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How to guarantee that all Ontarians share in clean, green community power

Monday, October 23rd 2006 8:34:38am

Deb Doncaster

(Toronto, October 23, 2006) Ontario is poised to launch a unique program in North America―a renewable energy, Standard Offer Program (SOP)―initiated and driven by the Ontario Sustainable Energy Association (OSEA) to provide communities, farmers and individuals with an opportunity to generate green power for Ontario.  But OSEA’s members, who represent over 30 communities across the province and have, over the past three years, been campaigning for a community power SOP, were excluded from the province’s bidding process.  

For OSEA, community power is locally developed and locally owned renewable energy generation which maximizes the public/local benefits, and therefore public/local acceptance, of renewable energy technologies.  As renowned wind guru and OSEA’s policy advisor Paul Gipe often states, “Your own pigs don’t stink.”  This means that farmers, municipalities and communities, given the opportunity to own wind turbines or biogas digesters directly, will be more receptive of renewable energy projects and technologies, because the associated social and economic benefits stay within the local community.  These benefits include jobs, investment income, project fees, new social networks, and tourism dollars, as well as broader benefits, such as a reducing our need for fossil and nuclear power.

The SOP campaign launched by OSEA was always intended to support both the private and community power sectors.  But OSEA is concerned that critical components of the program necessary for the community power sector to participate may not be included when the program is launched in early November.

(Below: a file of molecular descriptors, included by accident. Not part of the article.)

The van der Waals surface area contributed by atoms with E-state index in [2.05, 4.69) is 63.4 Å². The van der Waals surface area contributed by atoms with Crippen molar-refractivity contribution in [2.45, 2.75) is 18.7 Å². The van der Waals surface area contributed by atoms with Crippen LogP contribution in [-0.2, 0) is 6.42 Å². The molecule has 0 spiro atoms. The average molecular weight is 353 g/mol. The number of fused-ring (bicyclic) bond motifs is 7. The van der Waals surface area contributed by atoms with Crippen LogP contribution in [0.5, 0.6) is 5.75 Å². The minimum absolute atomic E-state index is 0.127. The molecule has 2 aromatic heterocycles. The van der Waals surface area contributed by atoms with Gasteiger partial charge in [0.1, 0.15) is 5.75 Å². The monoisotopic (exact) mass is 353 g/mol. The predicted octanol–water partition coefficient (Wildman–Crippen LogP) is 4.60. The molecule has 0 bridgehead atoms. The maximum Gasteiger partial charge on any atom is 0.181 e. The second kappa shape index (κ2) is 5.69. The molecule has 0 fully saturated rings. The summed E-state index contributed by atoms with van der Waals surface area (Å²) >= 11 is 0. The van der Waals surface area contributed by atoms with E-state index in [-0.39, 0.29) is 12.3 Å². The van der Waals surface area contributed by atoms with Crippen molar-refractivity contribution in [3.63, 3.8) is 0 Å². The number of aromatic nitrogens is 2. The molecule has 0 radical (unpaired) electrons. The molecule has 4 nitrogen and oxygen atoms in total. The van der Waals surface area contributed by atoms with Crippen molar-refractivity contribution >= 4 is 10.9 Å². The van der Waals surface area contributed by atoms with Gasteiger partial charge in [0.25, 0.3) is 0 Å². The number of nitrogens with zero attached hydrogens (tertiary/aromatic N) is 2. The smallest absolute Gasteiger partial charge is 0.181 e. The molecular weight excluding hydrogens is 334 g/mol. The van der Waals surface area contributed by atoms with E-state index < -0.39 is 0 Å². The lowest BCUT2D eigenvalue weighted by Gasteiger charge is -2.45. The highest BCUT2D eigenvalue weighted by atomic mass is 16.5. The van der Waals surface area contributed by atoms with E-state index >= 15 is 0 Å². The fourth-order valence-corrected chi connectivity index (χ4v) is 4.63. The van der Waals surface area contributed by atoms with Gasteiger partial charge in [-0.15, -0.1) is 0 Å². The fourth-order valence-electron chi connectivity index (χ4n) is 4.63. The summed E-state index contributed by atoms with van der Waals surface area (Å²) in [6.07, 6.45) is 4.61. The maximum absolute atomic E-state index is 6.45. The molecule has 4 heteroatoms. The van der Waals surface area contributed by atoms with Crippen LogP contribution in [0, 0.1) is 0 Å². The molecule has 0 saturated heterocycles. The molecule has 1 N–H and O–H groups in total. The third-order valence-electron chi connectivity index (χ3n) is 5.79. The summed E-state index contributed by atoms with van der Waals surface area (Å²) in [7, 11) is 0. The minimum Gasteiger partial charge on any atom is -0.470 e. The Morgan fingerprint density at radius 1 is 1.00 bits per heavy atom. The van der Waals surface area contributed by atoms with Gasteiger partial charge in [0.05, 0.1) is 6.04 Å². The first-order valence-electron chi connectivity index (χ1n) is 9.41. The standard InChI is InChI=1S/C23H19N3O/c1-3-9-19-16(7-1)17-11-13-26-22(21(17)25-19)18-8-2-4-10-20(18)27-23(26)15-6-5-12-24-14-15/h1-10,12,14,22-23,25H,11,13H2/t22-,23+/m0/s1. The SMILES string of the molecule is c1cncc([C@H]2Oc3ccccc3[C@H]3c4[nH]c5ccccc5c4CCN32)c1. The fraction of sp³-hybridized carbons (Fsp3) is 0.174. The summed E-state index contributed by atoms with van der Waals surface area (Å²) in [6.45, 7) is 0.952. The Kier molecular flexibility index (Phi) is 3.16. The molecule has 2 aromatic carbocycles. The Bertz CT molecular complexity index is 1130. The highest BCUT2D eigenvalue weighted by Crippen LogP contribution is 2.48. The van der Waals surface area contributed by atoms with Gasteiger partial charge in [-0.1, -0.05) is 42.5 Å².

OSEA’s consistent message is that the SOP must include a revolving loan fund for the community power sector; inflation indexing set at a minimum of 60% to send a strong signal to investors that the SOP offers a secure investment; and, a system of tiered pricing that would enable communities with good resource potential to still participate.

Only the private sector can move around the province to resource intensive sites, while the community power sector is limited to developing where they are located.  Prices must be set to allow lower prices in higher resource areas and higher prices in lower (but still productive) resource areas.

OSEA commends the Government of Ontario for taking a leadership role in bringing an SOP to North America.  We urge the Government to launch the program at the anticipated time in November and to include the critical components necessary to enable the community power sector to participate in supplying green energy to Ontario.

Community power is good for people and good for energy policy.

Deb Doncastor is Executive Director of the Ontario Sustainable Energy Association


Standard Offer Contract